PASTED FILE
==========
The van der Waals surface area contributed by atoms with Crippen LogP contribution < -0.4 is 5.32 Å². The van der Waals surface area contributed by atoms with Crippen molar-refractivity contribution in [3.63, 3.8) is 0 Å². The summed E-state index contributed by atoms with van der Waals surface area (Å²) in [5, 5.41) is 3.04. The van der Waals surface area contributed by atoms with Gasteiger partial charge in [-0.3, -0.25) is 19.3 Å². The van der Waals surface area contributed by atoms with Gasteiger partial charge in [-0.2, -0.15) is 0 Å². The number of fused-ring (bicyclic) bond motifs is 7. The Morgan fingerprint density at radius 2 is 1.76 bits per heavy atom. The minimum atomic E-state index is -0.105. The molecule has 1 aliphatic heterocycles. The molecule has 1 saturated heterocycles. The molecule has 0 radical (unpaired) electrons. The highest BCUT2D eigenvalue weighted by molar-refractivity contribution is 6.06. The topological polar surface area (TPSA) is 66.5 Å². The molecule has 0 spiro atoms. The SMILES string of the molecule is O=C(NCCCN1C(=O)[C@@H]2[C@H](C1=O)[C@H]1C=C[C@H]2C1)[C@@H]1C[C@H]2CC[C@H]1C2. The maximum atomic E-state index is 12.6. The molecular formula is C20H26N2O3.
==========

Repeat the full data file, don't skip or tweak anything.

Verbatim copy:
The van der Waals surface area contributed by atoms with Crippen LogP contribution < -0.4 is 5.32 Å². The van der Waals surface area contributed by atoms with Crippen molar-refractivity contribution in [3.63, 3.8) is 0 Å². The summed E-state index contributed by atoms with van der Waals surface area (Å²) in [5, 5.41) is 3.04. The van der Waals surface area contributed by atoms with Gasteiger partial charge in [-0.3, -0.25) is 19.3 Å². The van der Waals surface area contributed by atoms with Gasteiger partial charge in [-0.2, -0.15) is 0 Å². The number of fused-ring (bicyclic) bond motifs is 7. The Morgan fingerprint density at radius 2 is 1.76 bits per heavy atom. The minimum atomic E-state index is -0.105. The molecule has 1 aliphatic heterocycles. The molecule has 1 saturated heterocycles. The molecule has 0 radical (unpaired) electrons. The highest BCUT2D eigenvalue weighted by molar-refractivity contribution is 6.06. The topological polar surface area (TPSA) is 66.5 Å². The molecule has 0 spiro atoms. The SMILES string of the molecule is O=C(NCCCN1C(=O)[C@@H]2[C@H](C1=O)[C@H]1C=C[C@H]2C1)[C@@H]1C[C@H]2CC[C@H]1C2. The maximum atomic E-state index is 12.6. The molecular formula is C20H26N2O3.